Pasture and Forage Minute: Corn Silage Strategies
Corn Silage Harvest Considerations
Corn silage harvest is just around the corner and timing harvest right is critical to silage harvest success. Two factors to pay close attention to are whole plant moisture and milk line.
Accurately assessing whole plant moisture is key to proper fermentation of the silage pile and getting a good pack. Too dry and packing is difficult, oxygen gets into the pile. Overheating, mold/yeast/bad microbe growth and spoilage follow. If we harvest too wet, the pile weeps and energy and nutrients are lost. Also of danger here are the growth of clostridia bacteria colonies, which we really want to avoid. Ideally, we want to harvest at 65-70% moisture.
The other factor we have to consider when chopping is milk line. This is a visual indicator of how much starch the corn plant has set down in the kernel and how much is still wet “milk”. Starch is one of the most energy dense feed components we have, so silage that contains higher amounts of starch will be higher energy overall. The further down the kernel the milk line is, the more starch we end up having.
The trouble is that plant moisture and milk line aren’t directly correlated and may vary among hybrids. While they do tend to trend in the same direction, you might have a year where corn that is 55% moisture and ¼ milk may be 65% moisture at the same ¼ milk the next field over. Both variables need to be watched. Exactly when to pull the trigger is dependent on each operation’s resources and needs but can be a very short window for an optimal product.
Corn silage is a great feed resource that can benefit greatly from some extra care and planning at harvest. Keep an eye on total plant moisture (65-70% for best results), and milk line (closer to the cob means more starch and higher energy silage) to find your ideal harvest window.
Corn Silage Storage and Protection
Cover the silage pile.
The time and money spent on chopping silage for feed does not go unnoticed, but if the pile isn’t covered, the loss of feed will be noticeable. Even after the silage is packed correctly, air and water can penetrate the outer layers and severely damage the quality and quantity of silage. Additionally, molds, mycotoxins and fungi have a prime place to grow in uncovered silage.
Many studies at Kansas State University have reported a minimum 3% loss in dry matter from the top three feet of silage in uncovered silage bunkers compared to covered. Much like the last span of a pivot irrigates a large percentage of a field, the outer portion of a silage pile makes up a large portion of the pile. Covering with plastic will give about an 8:1 return on investment for the producer.
Silage should be covered as soon as possible with plastic. The standard plastic is still the black and white sided 6mil sheeting. Some producers may also add an additional layer of oxygen barrier plastic to reduce dry matter loss and spoilage even further. Another option is to use one sheet that is thicker or made of different material and is more of an oxygen barrier than the standard plastic. Make sure the edges are sealed and the top has plenty of weight on it. Usually tires cut in half are the most common.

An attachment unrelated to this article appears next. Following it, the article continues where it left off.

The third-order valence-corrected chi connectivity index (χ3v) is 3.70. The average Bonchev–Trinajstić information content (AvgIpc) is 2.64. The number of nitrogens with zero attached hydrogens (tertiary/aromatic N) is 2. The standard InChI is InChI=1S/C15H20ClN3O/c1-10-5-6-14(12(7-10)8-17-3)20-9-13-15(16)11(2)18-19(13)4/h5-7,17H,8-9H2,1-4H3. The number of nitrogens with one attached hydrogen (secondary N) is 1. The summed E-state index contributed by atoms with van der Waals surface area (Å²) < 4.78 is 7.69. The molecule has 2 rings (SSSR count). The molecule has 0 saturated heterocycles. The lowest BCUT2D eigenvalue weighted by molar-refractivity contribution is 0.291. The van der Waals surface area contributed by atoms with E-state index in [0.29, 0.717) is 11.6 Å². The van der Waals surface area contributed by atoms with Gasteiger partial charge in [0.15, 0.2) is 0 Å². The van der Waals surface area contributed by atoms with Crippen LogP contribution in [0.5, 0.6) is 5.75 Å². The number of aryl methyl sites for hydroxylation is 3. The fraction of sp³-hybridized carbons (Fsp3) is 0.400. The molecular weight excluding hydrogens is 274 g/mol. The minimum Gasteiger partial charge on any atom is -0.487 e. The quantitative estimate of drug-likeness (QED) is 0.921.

An 8:1 return on investment isn’t easy to find these days, but it is right here with covering silage with plastic. Covering isn’t the easiest job but returning the favor with neighbors or providing incentives will make the job a whole lot easier.
Forage/Cover Crops Following Corn Silage
Cover crops can complement corn silage systems, especially when soil erosion protection is a concern. As the name implies, cover crops provide “cover protection” for bare soils subject to erosion by rain droplets when residue has been removed. Beyond erosion benefits, the choice of cover crops usage as a single plant species or mix may be further based on soil health goals; growing season remaining after silage harvest; intended cash crop for the upcoming year; and economics.
If corn silage harvest occurs early enough in the fall such as mid- to late August; both small grains and brassica will likely have enough time to produce favorable forage yields (when moisture is not a limiting factor). Research indicates that cover crop forage production will double for each month that the fall growing season can be extended. As planting dates move later into the fall, there may be less usage of brassica plants such as turnips, canola and radishes. Among the small grain cover crop choices, cereal rye is usually the most preferred species choice for fall and early spring growth and grazing. Oats, winter wheat and triticale may also provide fall forage grazing, but cereal rye breaks dormancy earlier in the spring. Thus, rye will potentially provide more spring forage production if corn will be the intended crop planted on previous silage fields.
Oats, wheat, triticale and barley may be preferred if the intended next crop can have delayed spring planting.
The bottom line is that living plants can protect soils as well as provide grazing forage.